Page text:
On CNET: Connected Health & Your Smart Home

On CNET: Connected Health & Your Smart Home

When we think about connected health, we often think wearables: smart watches, health trackers, etc. However, with the rise of more connected home technology, the next health wearable may very well be your smart home.

As we wire our homes with more and more sensors, it's possible that a connected home will be able to not only report on a user's health, but also to predict potential health crises.

ADT, Alarm.com, and MivaTek are all companies in the home security business that are now stretching their existing infrastructure to serve connected health. MivaTek is working on a version of its Home8 smart home kit for "medication adherence" using cameras, motion detectors, a pendant panic button, and a tilt-sensing smart pill dispenser, which can be used to monitor how an elderly or recovering person is progressing.

The appeal of connected health technology lies in several areas: the freedom/independence it allows ill and/or elderly individuals, the ease of user experience, and the cost effectiveness of smart home health care. By utilizing existing sensor technology, smart homes can help save the average $19-26/hour cost of a home health provider, while giving recovering patients or elderly individuals a sense of personal independence.

What sort of connected health technology to do you want to see?

On Xively: 5 Key IoT Security Challenges

As IoT-connected devices become more and more popular, it's important to address IoT security challenges and concerns within the tech community. There are five big areas in which IoT security can fall short, which product companies like Halo Smart Labs must make sure are tightly secured in order to keep your homes and data safe.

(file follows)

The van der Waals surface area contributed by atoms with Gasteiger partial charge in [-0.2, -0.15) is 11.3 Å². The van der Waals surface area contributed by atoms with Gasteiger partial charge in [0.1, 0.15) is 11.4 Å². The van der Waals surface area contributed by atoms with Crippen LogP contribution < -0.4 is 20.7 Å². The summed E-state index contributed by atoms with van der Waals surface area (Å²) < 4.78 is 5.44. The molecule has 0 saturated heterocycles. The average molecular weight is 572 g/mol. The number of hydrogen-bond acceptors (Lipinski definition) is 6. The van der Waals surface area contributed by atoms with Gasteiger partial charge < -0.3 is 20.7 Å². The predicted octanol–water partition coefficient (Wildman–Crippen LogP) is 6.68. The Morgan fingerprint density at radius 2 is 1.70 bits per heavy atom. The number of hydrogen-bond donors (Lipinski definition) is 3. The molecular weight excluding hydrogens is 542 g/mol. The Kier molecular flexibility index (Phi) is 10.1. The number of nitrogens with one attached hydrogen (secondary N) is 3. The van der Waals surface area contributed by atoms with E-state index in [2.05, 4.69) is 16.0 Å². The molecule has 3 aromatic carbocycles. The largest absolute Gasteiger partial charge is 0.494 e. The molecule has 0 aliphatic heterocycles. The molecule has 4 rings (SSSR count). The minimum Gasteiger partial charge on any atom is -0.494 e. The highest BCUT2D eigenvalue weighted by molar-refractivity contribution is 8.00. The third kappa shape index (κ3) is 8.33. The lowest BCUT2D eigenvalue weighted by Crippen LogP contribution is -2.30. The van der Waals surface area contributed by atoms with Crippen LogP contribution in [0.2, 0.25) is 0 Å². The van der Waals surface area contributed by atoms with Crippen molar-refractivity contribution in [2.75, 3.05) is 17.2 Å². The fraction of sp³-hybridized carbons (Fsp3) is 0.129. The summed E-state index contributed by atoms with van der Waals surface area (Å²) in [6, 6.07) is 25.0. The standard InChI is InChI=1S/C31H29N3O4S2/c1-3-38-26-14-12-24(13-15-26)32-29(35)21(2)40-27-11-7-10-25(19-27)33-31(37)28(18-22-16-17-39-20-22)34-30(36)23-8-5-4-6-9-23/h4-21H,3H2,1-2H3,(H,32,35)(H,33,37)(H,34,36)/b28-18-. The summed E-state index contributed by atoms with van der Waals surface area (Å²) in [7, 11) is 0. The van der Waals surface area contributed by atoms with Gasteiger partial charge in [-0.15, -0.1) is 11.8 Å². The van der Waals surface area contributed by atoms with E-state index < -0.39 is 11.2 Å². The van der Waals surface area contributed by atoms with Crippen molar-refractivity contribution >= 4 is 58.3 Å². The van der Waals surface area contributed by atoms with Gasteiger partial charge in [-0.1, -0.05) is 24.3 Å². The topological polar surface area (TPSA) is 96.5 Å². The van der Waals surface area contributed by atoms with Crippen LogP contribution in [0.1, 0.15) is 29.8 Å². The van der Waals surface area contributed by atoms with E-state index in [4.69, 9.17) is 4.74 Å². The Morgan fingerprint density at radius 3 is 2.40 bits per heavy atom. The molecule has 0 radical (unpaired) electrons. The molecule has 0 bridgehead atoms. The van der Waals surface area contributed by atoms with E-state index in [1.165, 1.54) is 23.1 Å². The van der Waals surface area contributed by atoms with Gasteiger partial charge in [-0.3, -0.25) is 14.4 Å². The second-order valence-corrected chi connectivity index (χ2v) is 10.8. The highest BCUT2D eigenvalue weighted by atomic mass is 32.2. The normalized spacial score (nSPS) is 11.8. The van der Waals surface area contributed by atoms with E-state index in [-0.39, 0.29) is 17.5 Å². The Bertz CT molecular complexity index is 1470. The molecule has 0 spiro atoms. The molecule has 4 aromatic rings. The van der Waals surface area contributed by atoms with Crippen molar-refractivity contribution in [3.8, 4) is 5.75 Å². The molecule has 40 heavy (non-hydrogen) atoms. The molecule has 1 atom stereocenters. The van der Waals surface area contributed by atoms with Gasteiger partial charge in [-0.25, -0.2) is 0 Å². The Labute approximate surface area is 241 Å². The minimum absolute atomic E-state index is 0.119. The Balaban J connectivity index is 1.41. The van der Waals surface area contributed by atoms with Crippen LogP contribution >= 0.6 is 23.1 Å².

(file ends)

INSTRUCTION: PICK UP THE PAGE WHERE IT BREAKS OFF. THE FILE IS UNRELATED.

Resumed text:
Data Compromise

Connected products capture information. This enables them to learn how to best accommodate your life, and it also helps IoT companies provide you with the best experience and service. However, because IoT products can collect customer data, the companies that create them have the critical responsibility of securing it.

Unauthorized Access or Control

According to Xively, this is the biggest IoT security concern for 80% of surveyed respondents. Clearly, one of the bigger concerns, when it comes to the IoT and your home, is unauthorized access or control. With several high profile examples of unauthorized access to IoT devices, this is the most high profile security vulnerability for connected product companies

Denial of Service

One of the most useful benefits of IoT for consumers is that, by and large, IoT product companies promise constantly on functionality and consistently available service - after all, no one wants a home security system they can't access (or a smart smoke alarm that occasionally turns off!). IoT companies have to be able to maintain constant functionality and service in order to meet the needs of our customers.

Device Cloning

When foreign hardware connects in a way that looks and acts like the correct device, it's called device cloning. This type of IoT security breach can quickly escalate, becoming a major concern for individual consumers and product companies at large, because it can be hard to tell which devices are real and which are clones.

Unintended Functionality

For many, this can be the most daunting security concern: that devices may be hacked and used in unintended ways. We don't want a smart security camera to be turned into spy cam, for example, or for hackers to change the settings of your smart lock, which is why it's so important to IoT product companies that we provide top-notch security to your data and your smart device.

While this list of security concerns may seem scary, know that IoT companies like Halo are aware of these security challenges, and making sure that we offer you the very safest smart products.